< Previous |
| Next >

Omar Abdullah

See more videos


The Savvy Scion

“I am a Muslim and I am an Indian, and I see no distinction between the two”, Omar Abdullah said in a widely acclaimed 2009 Lok Sabha speech.

It may not sound much to those unfamiliar with the intricacies of Indian—especially Kashmiri—politics, but to those in the know, it was an unmistakable pronouncement: Omar had arrived.

Young, articulate, and an ardent fan of technology (he is prolific on Twitter), Omar, 41, is the youngest Chief Minister of Jammu and Kashmir (J&K). Born in the UK in 1970, he’s the grandson of Sheikh Abdullah—Kashmir’s first Prime Minister and founder of Kashmir’s first political party—and son of former J&K Chief Minister Farooq Abdullah.

But to write Omar off as a product of lineage alone would be to underestimate his resilience and commitment to making a difference in his trouble-ravaged state. He leapt into the political fray at age 29, an astonishing feat of confidence given that most Indian politicians at the time were twice, if not thrice, his age. After becoming the youngest Member of Parliament, he went on to be the youngest Union Minister to hold the External Affairs portfolio. In 2002, he resigned to concentrate on party work. Later that year the National Conference, headed by him, lost assembly elections; he lost even his own seat.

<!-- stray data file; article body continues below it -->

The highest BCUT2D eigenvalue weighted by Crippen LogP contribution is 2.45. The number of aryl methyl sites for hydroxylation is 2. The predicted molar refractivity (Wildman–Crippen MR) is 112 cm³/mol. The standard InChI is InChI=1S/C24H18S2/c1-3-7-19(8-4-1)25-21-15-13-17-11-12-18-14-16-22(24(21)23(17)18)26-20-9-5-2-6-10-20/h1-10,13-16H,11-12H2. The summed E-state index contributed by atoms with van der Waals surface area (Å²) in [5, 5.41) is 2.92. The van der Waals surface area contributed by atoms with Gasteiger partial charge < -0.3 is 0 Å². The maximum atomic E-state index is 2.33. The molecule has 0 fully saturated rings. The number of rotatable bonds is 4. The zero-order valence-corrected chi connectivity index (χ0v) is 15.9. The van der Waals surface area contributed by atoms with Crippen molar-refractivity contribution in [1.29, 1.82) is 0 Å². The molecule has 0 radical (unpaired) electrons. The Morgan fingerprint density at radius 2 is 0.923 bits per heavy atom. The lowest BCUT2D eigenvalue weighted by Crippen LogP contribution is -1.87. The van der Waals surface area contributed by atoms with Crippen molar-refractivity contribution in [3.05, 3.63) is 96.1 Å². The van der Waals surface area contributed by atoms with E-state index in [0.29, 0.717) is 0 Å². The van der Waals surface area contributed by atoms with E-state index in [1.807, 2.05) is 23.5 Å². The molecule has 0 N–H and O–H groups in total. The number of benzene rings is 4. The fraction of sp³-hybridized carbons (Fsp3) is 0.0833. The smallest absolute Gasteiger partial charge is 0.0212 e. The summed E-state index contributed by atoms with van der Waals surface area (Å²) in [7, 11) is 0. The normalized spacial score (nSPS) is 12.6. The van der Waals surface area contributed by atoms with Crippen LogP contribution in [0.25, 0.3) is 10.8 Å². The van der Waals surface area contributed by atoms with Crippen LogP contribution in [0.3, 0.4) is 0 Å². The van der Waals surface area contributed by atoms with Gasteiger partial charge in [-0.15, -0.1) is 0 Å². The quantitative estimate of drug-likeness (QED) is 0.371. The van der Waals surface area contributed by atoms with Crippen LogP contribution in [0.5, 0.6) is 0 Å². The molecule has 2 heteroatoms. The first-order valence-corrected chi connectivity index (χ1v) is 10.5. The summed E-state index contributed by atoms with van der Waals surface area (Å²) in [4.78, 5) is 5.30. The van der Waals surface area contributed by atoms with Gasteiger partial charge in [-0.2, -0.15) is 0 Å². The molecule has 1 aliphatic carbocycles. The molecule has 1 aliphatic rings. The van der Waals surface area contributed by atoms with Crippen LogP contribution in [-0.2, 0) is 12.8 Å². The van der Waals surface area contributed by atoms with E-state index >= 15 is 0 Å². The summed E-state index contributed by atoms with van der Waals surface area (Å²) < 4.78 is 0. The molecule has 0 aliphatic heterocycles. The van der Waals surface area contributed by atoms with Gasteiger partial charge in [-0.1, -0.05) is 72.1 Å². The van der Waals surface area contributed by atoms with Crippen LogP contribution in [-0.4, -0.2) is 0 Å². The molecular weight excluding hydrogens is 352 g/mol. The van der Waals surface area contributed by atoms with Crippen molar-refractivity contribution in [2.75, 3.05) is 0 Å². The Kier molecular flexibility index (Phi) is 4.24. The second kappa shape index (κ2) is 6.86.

Typical of Omar, though, he went back to fight. “It was ego. I went to a school whose motto was ‘Never Give In’, and so I refused to give up,” he later said in an interview. In the years since, he set about putting his party in order—successfully, since he now finds himself Chief Minister of J&K. As CM, things haven’t always been smooth—but then, despite his easygoing manner, Omar has never shown an inclination for the easy route.

< Previous | /
| Next >